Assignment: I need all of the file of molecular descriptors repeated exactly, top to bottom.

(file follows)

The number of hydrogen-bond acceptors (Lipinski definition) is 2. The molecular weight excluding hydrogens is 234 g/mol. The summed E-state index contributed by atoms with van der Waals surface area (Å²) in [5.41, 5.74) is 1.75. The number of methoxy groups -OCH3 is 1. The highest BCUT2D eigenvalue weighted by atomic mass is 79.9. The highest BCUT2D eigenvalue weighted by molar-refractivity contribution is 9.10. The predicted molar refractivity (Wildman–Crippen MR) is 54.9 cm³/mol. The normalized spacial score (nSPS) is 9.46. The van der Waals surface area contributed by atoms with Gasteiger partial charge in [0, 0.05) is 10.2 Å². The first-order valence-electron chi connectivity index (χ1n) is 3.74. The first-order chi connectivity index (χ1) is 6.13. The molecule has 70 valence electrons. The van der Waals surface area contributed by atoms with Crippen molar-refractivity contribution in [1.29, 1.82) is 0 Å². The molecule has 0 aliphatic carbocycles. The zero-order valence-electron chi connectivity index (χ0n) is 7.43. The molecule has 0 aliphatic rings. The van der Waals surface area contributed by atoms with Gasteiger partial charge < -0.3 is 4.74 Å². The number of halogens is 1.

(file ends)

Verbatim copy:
The number of hydrogen-bond acceptors (Lipinski definition) is 2. The molecular weight excluding hydrogens is 234 g/mol. The summed E-state index contributed by atoms with van der Waals surface area (Å²) in [5.41, 5.74) is 1.75. The number of methoxy groups -OCH3 is 1. The highest BCUT2D eigenvalue weighted by atomic mass is 79.9. The highest BCUT2D eigenvalue weighted by molar-refractivity contribution is 9.10. The predicted molar refractivity (Wildman–Crippen MR) is 54.9 cm³/mol. The normalized spacial score (nSPS) is 9.46. The van der Waals surface area contributed by atoms with Gasteiger partial charge in [0, 0.05) is 10.2 Å². The first-order valence-electron chi connectivity index (χ1n) is 3.74. The first-order chi connectivity index (χ1) is 6.13. The molecule has 70 valence electrons. The van der Waals surface area contributed by atoms with Crippen molar-refractivity contribution in [1.29, 1.82) is 0 Å². The molecule has 0 aliphatic carbocycles. The zero-order valence-electron chi connectivity index (χ0n) is 7.43. The molecule has 0 aliphatic rings. The van der Waals surface area contributed by atoms with Gasteiger partial charge < -0.3 is 4.74 Å². The number of halogens is 1.